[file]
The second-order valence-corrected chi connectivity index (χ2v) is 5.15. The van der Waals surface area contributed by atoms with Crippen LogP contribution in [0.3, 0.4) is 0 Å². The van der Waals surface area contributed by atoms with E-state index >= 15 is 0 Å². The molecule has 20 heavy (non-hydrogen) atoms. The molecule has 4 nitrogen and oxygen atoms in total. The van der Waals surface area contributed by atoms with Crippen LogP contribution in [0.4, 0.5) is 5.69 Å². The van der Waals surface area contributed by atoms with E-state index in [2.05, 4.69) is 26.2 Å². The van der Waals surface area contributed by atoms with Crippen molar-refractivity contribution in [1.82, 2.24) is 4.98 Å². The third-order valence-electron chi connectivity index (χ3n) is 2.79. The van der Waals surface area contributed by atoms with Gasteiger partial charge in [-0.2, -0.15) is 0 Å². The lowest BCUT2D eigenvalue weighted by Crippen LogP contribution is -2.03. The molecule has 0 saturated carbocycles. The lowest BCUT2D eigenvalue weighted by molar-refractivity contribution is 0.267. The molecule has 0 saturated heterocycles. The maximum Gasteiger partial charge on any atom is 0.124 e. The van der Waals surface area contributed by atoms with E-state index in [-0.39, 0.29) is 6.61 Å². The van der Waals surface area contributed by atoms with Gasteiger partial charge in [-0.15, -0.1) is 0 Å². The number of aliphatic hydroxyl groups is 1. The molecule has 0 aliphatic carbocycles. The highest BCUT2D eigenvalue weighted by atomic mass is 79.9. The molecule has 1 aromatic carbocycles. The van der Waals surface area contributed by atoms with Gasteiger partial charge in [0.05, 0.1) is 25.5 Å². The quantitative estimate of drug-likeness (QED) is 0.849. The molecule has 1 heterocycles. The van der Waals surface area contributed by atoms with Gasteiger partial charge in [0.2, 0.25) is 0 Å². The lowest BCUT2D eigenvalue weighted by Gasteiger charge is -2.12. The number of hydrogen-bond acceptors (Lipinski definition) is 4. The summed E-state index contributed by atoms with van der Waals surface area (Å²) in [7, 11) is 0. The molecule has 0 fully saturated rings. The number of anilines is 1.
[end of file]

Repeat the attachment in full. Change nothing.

The second-order valence-corrected chi connectivity index (χ2v) is 5.15. The van der Waals surface area contributed by atoms with Crippen LogP contribution in [0.3, 0.4) is 0 Å². The van der Waals surface area contributed by atoms with E-state index >= 15 is 0 Å². The molecule has 20 heavy (non-hydrogen) atoms. The molecule has 4 nitrogen and oxygen atoms in total. The van der Waals surface area contributed by atoms with Crippen LogP contribution in [0.4, 0.5) is 5.69 Å². The van der Waals surface area contributed by atoms with E-state index in [2.05, 4.69) is 26.2 Å². The van der Waals surface area contributed by atoms with Crippen molar-refractivity contribution in [1.82, 2.24) is 4.98 Å². The third-order valence-electron chi connectivity index (χ3n) is 2.79. The van der Waals surface area contributed by atoms with Gasteiger partial charge in [-0.2, -0.15) is 0 Å². The lowest BCUT2D eigenvalue weighted by Crippen LogP contribution is -2.03. The molecule has 0 saturated carbocycles. The lowest BCUT2D eigenvalue weighted by molar-refractivity contribution is 0.267. The molecule has 0 saturated heterocycles. The maximum Gasteiger partial charge on any atom is 0.124 e. The van der Waals surface area contributed by atoms with E-state index in [-0.39, 0.29) is 6.61 Å². The van der Waals surface area contributed by atoms with Gasteiger partial charge in [-0.15, -0.1) is 0 Å². The number of aliphatic hydroxyl groups is 1. The molecule has 0 aliphatic carbocycles. The highest BCUT2D eigenvalue weighted by atomic mass is 79.9. The molecule has 1 aromatic carbocycles. The van der Waals surface area contributed by atoms with Gasteiger partial charge in [0.05, 0.1) is 25.5 Å². The quantitative estimate of drug-likeness (QED) is 0.849. The molecule has 1 heterocycles. The van der Waals surface area contributed by atoms with Gasteiger partial charge in [0.2, 0.25) is 0 Å². The lowest BCUT2D eigenvalue weighted by Gasteiger charge is -2.12. The number of hydrogen-bond acceptors (Lipinski definition) is 4. The summed E-state index contributed by atoms with van der Waals surface area (Å²) in [7, 11) is 0. The molecule has 0 fully saturated rings. The number of anilines is 1.